Kramatorsk is a city situated in the northern part of Donetsk region of Ukraine. It is an important railroad junction and one of the largest Ukrainian machine building centers.
Population - 165,500 (2013).
Area code - +380 6264; postal codes - 84300-84390.
According to archaeological data, people inhabited the territory of present day city and its nearest suburbs from ancient times.
In the north-western outskirts, stone mines and silicon processing workshops of the Neolithic are found. They still existed in the early copper era.
In the second half of the 18th century, the territory was rapidly inhabited, first of all by the Cossacks.
More Historical Facts…
In 1868, Kursk-Kharkov-Azov railway was constructed and, near the river Kazyonny Torets, Kramatorskaya railway station was built.
Its objective was to organize a double track for trains coming in the opposite direction. In 1878, a branch of Donetsk Kamennougolnaya railway was joined to it. Thus, Kramatorskaya turned into a railway juncture.
In the station area, a settlement with the same name was formed. In the early 20th century, the settlement was called Kramatorovka, in the 20s and the 30s - Kramatorskaya.
In the early 20th century, the population was over 12,000. There was a hospital, 2 schools and a professional school. In 1926, it received the town settlement status.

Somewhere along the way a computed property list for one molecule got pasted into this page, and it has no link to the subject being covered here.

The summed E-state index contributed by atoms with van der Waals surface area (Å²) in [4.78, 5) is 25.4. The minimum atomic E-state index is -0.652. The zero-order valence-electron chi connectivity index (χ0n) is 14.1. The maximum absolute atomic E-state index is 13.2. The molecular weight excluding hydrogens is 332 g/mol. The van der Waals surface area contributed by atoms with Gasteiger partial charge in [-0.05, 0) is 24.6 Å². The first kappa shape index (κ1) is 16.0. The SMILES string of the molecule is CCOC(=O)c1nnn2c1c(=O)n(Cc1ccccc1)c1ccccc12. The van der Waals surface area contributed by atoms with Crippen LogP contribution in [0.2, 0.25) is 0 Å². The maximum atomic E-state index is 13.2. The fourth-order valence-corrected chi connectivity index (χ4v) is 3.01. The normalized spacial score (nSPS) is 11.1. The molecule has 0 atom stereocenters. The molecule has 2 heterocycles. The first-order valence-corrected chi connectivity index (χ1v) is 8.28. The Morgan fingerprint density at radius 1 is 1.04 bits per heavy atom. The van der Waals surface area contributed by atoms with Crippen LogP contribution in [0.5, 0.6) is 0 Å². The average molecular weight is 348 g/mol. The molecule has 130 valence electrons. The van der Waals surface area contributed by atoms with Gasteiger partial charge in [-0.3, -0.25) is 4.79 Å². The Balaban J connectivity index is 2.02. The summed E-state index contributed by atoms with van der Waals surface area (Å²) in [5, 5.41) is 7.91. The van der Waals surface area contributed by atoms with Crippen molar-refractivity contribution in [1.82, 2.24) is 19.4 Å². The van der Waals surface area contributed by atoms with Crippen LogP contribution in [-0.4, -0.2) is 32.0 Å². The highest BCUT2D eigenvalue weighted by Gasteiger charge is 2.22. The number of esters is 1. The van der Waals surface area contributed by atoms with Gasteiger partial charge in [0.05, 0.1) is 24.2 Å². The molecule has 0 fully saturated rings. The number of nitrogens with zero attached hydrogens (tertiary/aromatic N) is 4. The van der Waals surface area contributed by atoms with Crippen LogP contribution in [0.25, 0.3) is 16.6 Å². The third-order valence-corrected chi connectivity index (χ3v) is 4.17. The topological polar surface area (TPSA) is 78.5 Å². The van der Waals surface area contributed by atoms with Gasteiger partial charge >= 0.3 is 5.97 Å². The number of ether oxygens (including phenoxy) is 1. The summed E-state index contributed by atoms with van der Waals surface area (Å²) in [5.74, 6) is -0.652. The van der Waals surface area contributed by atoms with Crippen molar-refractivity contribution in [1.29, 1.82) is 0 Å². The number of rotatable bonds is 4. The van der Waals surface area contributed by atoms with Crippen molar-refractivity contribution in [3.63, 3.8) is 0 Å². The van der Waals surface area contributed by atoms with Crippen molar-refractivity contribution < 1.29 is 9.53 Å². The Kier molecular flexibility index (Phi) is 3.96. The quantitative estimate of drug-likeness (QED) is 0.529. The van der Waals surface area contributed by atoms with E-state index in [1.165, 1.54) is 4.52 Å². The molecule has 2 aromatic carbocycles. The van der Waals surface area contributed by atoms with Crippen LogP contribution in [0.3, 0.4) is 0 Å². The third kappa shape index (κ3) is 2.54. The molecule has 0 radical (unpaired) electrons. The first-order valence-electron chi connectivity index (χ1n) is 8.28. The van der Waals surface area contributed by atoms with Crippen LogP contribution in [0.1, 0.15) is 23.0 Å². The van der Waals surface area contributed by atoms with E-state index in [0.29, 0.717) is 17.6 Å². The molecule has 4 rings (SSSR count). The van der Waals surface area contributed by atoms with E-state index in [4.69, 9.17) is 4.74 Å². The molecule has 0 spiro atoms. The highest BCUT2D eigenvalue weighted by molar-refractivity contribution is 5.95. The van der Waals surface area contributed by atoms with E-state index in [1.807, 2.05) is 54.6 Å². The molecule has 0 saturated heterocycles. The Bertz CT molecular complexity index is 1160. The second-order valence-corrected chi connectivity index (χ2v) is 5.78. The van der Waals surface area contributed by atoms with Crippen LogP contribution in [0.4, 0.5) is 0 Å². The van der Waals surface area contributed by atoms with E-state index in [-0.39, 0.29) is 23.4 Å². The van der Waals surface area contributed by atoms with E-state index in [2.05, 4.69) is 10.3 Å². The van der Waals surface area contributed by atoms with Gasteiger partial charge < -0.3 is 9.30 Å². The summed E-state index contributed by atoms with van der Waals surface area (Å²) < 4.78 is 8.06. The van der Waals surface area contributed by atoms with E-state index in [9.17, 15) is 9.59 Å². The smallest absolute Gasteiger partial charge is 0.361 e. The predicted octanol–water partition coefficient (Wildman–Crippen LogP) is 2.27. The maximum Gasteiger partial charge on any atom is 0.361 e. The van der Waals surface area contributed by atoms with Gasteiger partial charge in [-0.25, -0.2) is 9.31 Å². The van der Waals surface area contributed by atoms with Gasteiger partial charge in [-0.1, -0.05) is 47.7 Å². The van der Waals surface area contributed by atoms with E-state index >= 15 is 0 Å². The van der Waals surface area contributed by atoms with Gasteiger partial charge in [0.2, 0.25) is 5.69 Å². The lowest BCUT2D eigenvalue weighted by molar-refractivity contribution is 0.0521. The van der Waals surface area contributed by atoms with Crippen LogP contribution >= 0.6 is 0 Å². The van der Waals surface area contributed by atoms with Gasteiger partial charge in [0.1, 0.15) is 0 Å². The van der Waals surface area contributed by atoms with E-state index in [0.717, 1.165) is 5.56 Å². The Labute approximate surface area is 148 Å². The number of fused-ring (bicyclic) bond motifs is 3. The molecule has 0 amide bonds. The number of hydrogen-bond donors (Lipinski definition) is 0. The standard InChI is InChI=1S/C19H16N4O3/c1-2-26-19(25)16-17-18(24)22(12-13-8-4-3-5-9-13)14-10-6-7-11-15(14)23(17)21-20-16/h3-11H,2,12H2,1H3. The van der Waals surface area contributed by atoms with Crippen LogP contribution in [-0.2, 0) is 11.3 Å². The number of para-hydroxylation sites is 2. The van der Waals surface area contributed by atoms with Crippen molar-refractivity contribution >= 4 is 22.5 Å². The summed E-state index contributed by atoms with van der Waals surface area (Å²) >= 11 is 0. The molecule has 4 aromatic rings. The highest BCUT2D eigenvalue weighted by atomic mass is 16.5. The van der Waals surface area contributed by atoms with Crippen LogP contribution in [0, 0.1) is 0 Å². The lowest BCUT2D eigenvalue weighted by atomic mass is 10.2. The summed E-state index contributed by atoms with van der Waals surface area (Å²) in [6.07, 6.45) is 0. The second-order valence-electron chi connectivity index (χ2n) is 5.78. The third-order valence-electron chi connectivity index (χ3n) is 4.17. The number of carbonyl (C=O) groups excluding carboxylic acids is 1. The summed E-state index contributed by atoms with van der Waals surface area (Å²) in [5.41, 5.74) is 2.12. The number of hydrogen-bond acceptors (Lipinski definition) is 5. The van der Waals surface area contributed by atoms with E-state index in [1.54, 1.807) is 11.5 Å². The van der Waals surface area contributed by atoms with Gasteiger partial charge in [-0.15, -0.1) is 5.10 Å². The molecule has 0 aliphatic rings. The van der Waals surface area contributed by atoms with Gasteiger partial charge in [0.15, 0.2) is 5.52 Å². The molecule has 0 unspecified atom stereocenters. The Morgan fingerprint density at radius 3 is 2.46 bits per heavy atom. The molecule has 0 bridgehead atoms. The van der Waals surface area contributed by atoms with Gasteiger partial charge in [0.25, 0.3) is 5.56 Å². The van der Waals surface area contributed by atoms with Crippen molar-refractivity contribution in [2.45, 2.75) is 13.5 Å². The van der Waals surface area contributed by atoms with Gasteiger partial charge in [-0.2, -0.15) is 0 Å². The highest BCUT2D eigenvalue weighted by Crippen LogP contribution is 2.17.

In 1932, Kramatorsk turned into a city. In 1940, over 30,000 workers worked at local plants as well as 5,000 engineers. After the World War II, destroyed plants were reconstructed and over 10 new industrial objects were built.
Today, it is an important center of Ukrainian machine building for metallurgical, coal and transport industries. Also, jewelry industry is highly developed (about 10% of all Ukrainian jewelry production).
The main places of interest:
- The police station #1 - former detached house of metallurgic plant vice-director E.Protse;
- A private house with an observatory in Tikhy Lane (1926);
- The former palace of culture (theater) named after Pushkin (1930s), restored in 1946;
- The palace of culture named after Lenin (Shkolnaya Street);
- The palace of culture “Stroitel” (1954);
- The palace of culture and technique (Mira Square);
- “Zamok” (“Castle”) cafe.